Friday 21 October, 2022: A Nottingham Forest supporter, who went into cardiac arrest shortly after kick-off at a football match at the Amex Stadium in Brighton and Hove, has thanked the St John volunteers, stewards and medical staff who helped save his life. 

Bob Whetton, 73, suffered a cardiac arrest outside the stadium, at a Brighton match against Nottingham Forest last Tuesday (18). 

He said: “I’m so grateful for the intervention of Brighton and everyone who helped, from club stewards, St John Ambulance, the paramedics, the crowd doctor, the NHS from the Royal Sussex County Hospital A&E and cardiology teams.    

“I’m still under the care of the cardiology team, but if I hadn’t had that support, I wouldn’t be here to give this story.” 

Just after kick-off, Bob fell as he was making his way from the train station to the away end. 

St John Ambulance volunteers Peter Bennett, Declan Dexter and Cadet Myles Donald noticed he was unwell and reacted immediately with stewards and paramedics. In just over 90 seconds, they were performing CPR and had fitted a defibrillator to his chest, helping to save Bob’s life. 

Thanks to an incredibly quick response from all those involved and the A&E and cardiology teams at the Royal Sussex, he is set to make a full recovery. 

He is the seventh supporter in the last decade to have his life saved by the incredible work of the club's staff and St John. 

Albion’s head of safety and security Adrian Morris said, “I am so proud of the staff and our medical partners. There is no doubt that their swift actions and instinctive response saved Bob's life.  

"It was a textbook example of everyone involved in the health and safety of supporters at the Amex working together in an emergency situation."  

Just after kick-off, Bob fell as he made his way from the station to the away end. 

St John Ambulance’s Trevor Moss added, “During the first half of the match we were made aware by the control room that a male had collapsed outside of the stadium. I dispatched the nearest St John Ambulance first aid team to the scene. 

“The information we were passed back by stewards, first on the scene, was incredibly helpful, as this meant the volunteers were able to assess the situation and prepare as they made their way there. Those seconds may seem like nothing, but they are vital in a situation like this. 

"On arrival of the first aid team – within 90 seconds of the call – I was notified that Bob was in cardiac arrest and CPR was being carried out together with the defibrillator being applied. 

“After one shock, Bob regained consciousness. He was then transported to hospital by the South East Coast Ambulance Service, and was sitting up and talking." 

Adrian added, "From that initial calm-but-quick reaction of our stewards, to the deployment of St John Ambulance staff and assessment of the situation from the stadium control room, everyone involved helped save Bob's life.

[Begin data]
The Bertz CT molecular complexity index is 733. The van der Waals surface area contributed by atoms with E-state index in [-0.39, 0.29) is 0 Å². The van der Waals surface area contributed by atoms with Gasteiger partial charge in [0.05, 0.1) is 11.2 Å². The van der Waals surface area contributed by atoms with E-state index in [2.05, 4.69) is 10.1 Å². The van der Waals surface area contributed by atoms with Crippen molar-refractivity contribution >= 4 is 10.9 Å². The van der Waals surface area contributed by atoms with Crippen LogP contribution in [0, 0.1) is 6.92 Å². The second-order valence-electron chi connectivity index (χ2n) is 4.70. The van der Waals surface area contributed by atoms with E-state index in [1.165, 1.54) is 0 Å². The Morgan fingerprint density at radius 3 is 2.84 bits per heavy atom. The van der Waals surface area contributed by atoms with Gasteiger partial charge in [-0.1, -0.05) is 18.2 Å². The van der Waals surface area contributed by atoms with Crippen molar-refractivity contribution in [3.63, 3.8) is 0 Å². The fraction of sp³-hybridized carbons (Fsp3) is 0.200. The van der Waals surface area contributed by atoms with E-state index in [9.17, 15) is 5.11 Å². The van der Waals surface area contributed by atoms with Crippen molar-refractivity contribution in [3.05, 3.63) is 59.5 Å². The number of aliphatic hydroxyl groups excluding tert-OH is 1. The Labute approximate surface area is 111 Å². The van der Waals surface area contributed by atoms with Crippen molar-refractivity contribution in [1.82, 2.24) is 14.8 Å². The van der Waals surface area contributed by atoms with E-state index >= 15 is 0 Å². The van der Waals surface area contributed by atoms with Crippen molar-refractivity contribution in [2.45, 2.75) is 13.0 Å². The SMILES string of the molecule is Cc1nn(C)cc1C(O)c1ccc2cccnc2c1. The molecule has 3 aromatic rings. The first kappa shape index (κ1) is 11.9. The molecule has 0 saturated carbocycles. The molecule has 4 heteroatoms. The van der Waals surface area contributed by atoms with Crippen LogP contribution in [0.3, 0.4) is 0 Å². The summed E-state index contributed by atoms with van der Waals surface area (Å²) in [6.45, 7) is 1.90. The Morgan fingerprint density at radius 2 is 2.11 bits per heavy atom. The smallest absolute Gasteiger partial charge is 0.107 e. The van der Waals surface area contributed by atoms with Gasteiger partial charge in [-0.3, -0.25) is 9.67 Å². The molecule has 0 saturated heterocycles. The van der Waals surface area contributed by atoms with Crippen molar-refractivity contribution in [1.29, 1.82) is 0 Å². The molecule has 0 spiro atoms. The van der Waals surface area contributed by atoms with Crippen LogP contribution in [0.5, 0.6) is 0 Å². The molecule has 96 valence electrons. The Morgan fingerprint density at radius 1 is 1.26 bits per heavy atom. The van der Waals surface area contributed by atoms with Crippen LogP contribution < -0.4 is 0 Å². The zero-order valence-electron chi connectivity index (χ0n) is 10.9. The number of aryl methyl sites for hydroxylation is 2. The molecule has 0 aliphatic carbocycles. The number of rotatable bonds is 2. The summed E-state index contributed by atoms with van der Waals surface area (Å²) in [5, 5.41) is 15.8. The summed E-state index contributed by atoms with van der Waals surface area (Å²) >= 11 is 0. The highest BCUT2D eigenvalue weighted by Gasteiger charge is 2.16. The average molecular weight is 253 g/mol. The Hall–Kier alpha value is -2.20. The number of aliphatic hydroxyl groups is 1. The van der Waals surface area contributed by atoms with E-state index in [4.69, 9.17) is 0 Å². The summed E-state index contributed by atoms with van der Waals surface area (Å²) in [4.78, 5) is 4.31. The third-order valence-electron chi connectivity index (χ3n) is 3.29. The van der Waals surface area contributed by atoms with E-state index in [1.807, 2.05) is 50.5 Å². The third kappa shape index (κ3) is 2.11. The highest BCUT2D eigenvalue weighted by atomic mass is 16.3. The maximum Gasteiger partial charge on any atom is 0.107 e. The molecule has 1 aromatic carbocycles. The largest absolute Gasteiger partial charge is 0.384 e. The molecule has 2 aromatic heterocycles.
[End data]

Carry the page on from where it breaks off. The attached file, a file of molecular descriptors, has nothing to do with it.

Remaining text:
“We have spent a number of years working with our staff, and training for these types of situations and while it is a traumatic experience for the patient and family and friends, it’s immensely pleasing to see the result.  

"That calm and measured approach from all concerned meant Bob went from being in a life-threatening situation to a stable one, comfortable in an ambulance and transferred to the Royal Sussex County Hospital before the half-time whistle blew.”  

Professor Rob Galloway added, “We are proud of the record at the Amex, we have had seven cardiac arrests which have resulted in similar outcomes, which is an astonishing statistic, and the chance are something like one in 1.28 billion. 

"Tragically, CPR isn't even started in about half of cardiac arrests. Even for those patients that ambulance teams arrive in time to start CPR, only nine per cent survive. 

“A huge factor in Bob's survival, and the other six patients who survived, was the quality of the AED defibrillators the club has invested in, these are far more sophisticated and allow shocks to be given straight after the last compression.” 

So, how does Professor Rob arrive at the odds of more than one in a billion? 

He added, "Seven people have suffered cardiac arrests at the Amex since it opened, all of whom have survived. One in twenty people survive a cardiac arrest, so for each time a person has survived at the Amex, the odds times by twenty. 

"Of course, this success is helped by a few other factors, not least the awareness of stewards, the incredible level of training employed by the club and the investment in state-of-the-art medical facilities at the Amex."